Study heterogeneity was quantified using the I2 statistic23. To explore the source of heterogeneity, meta-regression analysis was performed, using the log-transformed odds ratio for binary variables or the difference in means for continuous outcome data as dependent variables. For this analysis, the manufacturer, baseline risk of malalignment, study design (randomized versus nonrandomized), region where the study was conducted (Europe versus other), and Detsky Quality Assessment Scale were selected as covariates in the regression model. The primary assessment used the restricted maximum likelihood with random-effect weighting and the Hartung-Knapp modification24. Meta-regression analysis was only considered when at least 20 studies were available for analysis. Methods of analysis and covariates in the meta-regression were specified before study commencement.

Publication bias was investigated for outcomes with at least 10 included studies25. Graphically assessed funnel plots were evaluated for the presence of publication bias. We used the Egger regression test25,26 for continuous outcome data and the Harbord modified test27 for binary outcome variables to test for small-study effects. If publication bias was thought to be present, a trim-and-fill method was used to adjust for publication bias28.

Sensitivity analyses were conducted to assess the potential impact of modeling assumptions (fixed versus random effect) and the impact of imputation of missing data on the study findings.

The level of significance was set at p < 0.05. All statistical analyses were carried out using R software (version 3.2.3; R Foundation for Statistical Computing) with use of the Metafor package29.

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Results

The search strategy identified 531 studies, of which 487 were excluded after screening (Fig. 1). The data set for the meta-analysis was based on the remaining 44 studies, which evaluated 2,866 knees that underwent surgery using PSI and 2,956 knees that underwent surgery using standard instrumentation.

Study baseline characteristics are summarized in Table I. Twenty randomized studies and 24 observational studies were included. The risk of bias, as determined by the modified Detsky score, is presented in Table I. The mean methodological quality was higher in randomized clinical trials (mean score [and standard deviation], 14.2 ± 3.8) than in cohort studies (mean, 10.8 ± 3.3) (p = 0.003).

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Risk of Malalignment

The proportion of knees with mechanical axis malalignment of >3° was reported in 29 studies with 3,479 knees30-58. The pooled risk of malalignment was higher for standard instrumentation (25.7%; 95% confidence interval [CI], 21.6% to 30.0%) than for PSI (20.2% [95% CI, 15.6% to 25.1%]). The pooled relative risk of malalignment was 0.79 (95% CI, 0.65 to 0.95; p = 0.013) (Fig. 2). There was substantial heterogeneity among studies (I2 = 51.0%; p < 0.001). A significantly higher probability of malalignment with use of PSI was found for the tibial component in the sagittal plane (pooled relative risk, 1.32 [95% CI, 1.12 to 1.56]; p = 0.001). PSI yielded a lower probability of femoral component malalignment in the coronal plane (pooled relative risk, 0.74 [95% CI, 0.55 to 0.99]; p = 0.043). No significant difference was found for the probability of tibial malalignment in the coronal plane. Results for individual component alignments are summarized in Table II, and the forest plots are presented in the Appendix.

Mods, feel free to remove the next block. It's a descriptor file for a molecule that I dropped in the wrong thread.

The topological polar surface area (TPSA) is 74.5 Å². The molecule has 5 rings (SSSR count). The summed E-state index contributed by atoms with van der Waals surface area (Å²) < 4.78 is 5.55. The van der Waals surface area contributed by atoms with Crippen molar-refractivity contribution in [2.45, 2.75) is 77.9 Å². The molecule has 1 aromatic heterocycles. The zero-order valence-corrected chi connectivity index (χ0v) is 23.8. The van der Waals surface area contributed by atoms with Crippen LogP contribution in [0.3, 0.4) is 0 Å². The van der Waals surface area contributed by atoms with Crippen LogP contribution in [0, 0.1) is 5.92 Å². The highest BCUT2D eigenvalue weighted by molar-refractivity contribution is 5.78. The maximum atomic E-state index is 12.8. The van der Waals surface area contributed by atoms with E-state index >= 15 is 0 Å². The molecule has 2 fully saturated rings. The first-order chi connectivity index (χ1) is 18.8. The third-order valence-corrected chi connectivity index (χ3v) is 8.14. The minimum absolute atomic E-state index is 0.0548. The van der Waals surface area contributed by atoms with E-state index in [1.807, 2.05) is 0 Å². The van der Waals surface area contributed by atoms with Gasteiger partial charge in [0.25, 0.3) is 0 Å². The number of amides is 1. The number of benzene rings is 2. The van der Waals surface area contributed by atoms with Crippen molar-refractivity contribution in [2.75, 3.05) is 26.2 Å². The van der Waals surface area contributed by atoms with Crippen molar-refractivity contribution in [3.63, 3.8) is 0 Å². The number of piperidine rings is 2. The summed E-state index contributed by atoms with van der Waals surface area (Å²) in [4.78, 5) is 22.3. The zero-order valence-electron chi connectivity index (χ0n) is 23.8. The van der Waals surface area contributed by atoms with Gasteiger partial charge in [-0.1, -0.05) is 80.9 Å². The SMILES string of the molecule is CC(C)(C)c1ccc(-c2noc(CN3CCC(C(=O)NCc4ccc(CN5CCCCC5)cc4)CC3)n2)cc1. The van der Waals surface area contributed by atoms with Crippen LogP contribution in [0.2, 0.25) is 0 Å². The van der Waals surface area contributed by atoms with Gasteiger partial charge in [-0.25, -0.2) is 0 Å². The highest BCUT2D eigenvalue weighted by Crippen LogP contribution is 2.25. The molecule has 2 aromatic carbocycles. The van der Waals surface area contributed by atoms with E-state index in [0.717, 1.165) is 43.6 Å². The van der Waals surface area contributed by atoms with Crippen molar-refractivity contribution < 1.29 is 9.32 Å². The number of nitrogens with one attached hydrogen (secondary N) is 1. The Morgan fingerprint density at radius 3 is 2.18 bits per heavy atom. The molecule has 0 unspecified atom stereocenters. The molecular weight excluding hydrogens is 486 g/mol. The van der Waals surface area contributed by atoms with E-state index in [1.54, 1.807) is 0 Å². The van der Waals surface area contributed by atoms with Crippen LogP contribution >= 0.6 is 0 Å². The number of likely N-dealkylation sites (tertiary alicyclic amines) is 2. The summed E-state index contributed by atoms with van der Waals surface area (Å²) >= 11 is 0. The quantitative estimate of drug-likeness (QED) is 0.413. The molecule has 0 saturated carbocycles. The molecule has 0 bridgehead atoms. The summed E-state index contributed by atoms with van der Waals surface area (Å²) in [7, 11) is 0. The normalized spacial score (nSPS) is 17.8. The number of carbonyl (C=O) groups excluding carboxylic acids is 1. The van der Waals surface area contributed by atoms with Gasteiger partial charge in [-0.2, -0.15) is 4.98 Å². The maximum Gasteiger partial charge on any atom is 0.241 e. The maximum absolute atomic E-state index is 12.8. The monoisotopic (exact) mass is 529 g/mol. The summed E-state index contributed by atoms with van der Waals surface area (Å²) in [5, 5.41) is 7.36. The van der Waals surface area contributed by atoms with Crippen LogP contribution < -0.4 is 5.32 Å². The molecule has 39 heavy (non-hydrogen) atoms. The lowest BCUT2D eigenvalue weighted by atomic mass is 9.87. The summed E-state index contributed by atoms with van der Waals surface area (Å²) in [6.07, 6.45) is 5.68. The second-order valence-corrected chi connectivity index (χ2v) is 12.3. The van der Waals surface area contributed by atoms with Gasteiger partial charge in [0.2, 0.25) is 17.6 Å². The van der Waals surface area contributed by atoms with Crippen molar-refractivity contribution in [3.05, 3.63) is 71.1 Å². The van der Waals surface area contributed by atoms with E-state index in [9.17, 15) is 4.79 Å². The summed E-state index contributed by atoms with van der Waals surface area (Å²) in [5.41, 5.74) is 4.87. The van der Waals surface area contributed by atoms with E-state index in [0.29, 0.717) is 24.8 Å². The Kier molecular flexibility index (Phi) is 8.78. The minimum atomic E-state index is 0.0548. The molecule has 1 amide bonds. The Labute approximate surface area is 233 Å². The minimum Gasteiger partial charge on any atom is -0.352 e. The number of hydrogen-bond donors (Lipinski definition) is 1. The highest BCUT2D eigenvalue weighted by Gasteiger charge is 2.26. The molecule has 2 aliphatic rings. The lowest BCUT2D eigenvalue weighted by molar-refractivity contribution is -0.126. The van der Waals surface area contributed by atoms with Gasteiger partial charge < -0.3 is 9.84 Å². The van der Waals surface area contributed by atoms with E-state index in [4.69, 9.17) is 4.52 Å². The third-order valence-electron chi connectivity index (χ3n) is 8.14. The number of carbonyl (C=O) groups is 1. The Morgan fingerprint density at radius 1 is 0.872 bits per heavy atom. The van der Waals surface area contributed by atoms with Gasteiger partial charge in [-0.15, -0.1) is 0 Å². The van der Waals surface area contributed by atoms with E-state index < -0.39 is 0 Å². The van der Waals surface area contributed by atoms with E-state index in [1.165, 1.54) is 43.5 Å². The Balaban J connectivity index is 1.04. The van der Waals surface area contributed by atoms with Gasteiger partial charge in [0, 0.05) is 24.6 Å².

To explore the source of heterogeneity, meta-regression analysis was performed with the log of the odds ratio of mechanical malalignment as the dependent variable. The meta-regression did not yield any significant association between malalignment and any of the independent variables (Table III). All variables together explained 54.4% of the variance among studies.

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Intraoperative Variables

For the analysis of operative time, data from 26 studies with a total of 3,480 knees were pooled6,30,33,35-43,47,49,53-55,57,59-66. The difference in mean total operative time favored PSI (−4.4 minutes [95% CI, −7.2 to −1.7 minutes]; p = 0.002) (Fig. 3). There was substantial heterogeneity among studies (I2 = 93.5%; p < 0.001). Meta-regression analysis performed with the difference in mean operative time as the dependent variable did not yield any significant association between operative time and any of the independent variables (Table III). All variables together explained 4.9% of the variance among studies.

For tourniquet time, 9 studies with 1,313 knees were pooled6,35,45,47,55,60,62,67,68. No significant difference was found (difference in mean, −0.4 minutes [95% CI, −1.7 to 1.0 minutes]; p = 0.597).

For blood loss, 12 studies were pooled36,38-40,45,49,60,63-65,67,68. PSI was associated with a slight reduction in blood loss (difference between means, −37.9 mL [95% CI, −68.4 to −7.4 mL]; p = 0.015). There was substantial heterogeneity among studies (I2 = 91.2%; p < 0.001). PSI was also associated with a lower relative risk of transfusion (0.61 [95% CI, 0.43 to 0.86]; p = 0.004). The pooled mean values and pooled mean differences for the perioperative outcomes are summarized in Table IV.